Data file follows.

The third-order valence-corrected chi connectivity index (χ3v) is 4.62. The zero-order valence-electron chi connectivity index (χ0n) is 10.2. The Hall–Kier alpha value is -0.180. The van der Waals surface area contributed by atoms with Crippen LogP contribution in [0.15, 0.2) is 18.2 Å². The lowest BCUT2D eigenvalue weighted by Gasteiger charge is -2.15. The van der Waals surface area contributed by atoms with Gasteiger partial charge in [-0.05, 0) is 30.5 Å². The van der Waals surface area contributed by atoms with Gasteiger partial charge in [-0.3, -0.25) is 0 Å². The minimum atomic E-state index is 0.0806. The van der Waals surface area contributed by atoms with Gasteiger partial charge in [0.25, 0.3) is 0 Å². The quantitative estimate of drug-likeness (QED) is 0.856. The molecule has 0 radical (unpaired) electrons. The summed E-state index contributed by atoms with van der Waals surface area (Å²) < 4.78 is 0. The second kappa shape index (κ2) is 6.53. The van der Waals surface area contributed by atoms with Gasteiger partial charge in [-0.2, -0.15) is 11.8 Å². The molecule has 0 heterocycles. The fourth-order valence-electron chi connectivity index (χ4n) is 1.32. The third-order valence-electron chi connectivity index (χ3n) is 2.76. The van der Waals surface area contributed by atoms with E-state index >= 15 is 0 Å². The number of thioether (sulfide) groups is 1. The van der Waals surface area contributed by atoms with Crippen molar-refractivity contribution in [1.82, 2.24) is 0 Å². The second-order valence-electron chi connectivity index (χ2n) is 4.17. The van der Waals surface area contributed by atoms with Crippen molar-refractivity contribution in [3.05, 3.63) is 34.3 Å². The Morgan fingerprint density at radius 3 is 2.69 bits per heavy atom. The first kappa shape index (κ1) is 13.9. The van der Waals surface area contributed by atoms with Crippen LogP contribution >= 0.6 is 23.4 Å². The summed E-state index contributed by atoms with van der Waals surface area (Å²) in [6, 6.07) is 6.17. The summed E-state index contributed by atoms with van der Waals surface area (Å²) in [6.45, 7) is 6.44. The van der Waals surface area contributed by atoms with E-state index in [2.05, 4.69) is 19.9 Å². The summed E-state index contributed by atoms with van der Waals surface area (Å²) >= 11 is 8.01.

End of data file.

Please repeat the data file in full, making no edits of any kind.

The third-order valence-corrected chi connectivity index (χ3v) is 4.62. The zero-order valence-electron chi connectivity index (χ0n) is 10.2. The Hall–Kier alpha value is -0.180. The van der Waals surface area contributed by atoms with Crippen LogP contribution in [0.15, 0.2) is 18.2 Å². The lowest BCUT2D eigenvalue weighted by Gasteiger charge is -2.15. The van der Waals surface area contributed by atoms with Gasteiger partial charge in [-0.05, 0) is 30.5 Å². The van der Waals surface area contributed by atoms with Gasteiger partial charge in [-0.3, -0.25) is 0 Å². The minimum atomic E-state index is 0.0806. The van der Waals surface area contributed by atoms with Gasteiger partial charge in [0.25, 0.3) is 0 Å². The quantitative estimate of drug-likeness (QED) is 0.856. The molecule has 0 radical (unpaired) electrons. The summed E-state index contributed by atoms with van der Waals surface area (Å²) < 4.78 is 0. The second kappa shape index (κ2) is 6.53. The van der Waals surface area contributed by atoms with Gasteiger partial charge in [-0.2, -0.15) is 11.8 Å². The molecule has 0 heterocycles. The fourth-order valence-electron chi connectivity index (χ4n) is 1.32. The third-order valence-electron chi connectivity index (χ3n) is 2.76. The van der Waals surface area contributed by atoms with E-state index >= 15 is 0 Å². The number of thioether (sulfide) groups is 1. The van der Waals surface area contributed by atoms with Crippen molar-refractivity contribution in [1.82, 2.24) is 0 Å². The second-order valence-electron chi connectivity index (χ2n) is 4.17. The van der Waals surface area contributed by atoms with Crippen molar-refractivity contribution in [3.05, 3.63) is 34.3 Å². The Morgan fingerprint density at radius 3 is 2.69 bits per heavy atom. The first kappa shape index (κ1) is 13.9. The van der Waals surface area contributed by atoms with Crippen LogP contribution >= 0.6 is 23.4 Å². The summed E-state index contributed by atoms with van der Waals surface area (Å²) in [6, 6.07) is 6.17. The summed E-state index contributed by atoms with van der Waals surface area (Å²) in [6.45, 7) is 6.44. The van der Waals surface area contributed by atoms with E-state index in [2.05, 4.69) is 19.9 Å². The summed E-state index contributed by atoms with van der Waals surface area (Å²) >= 11 is 8.01.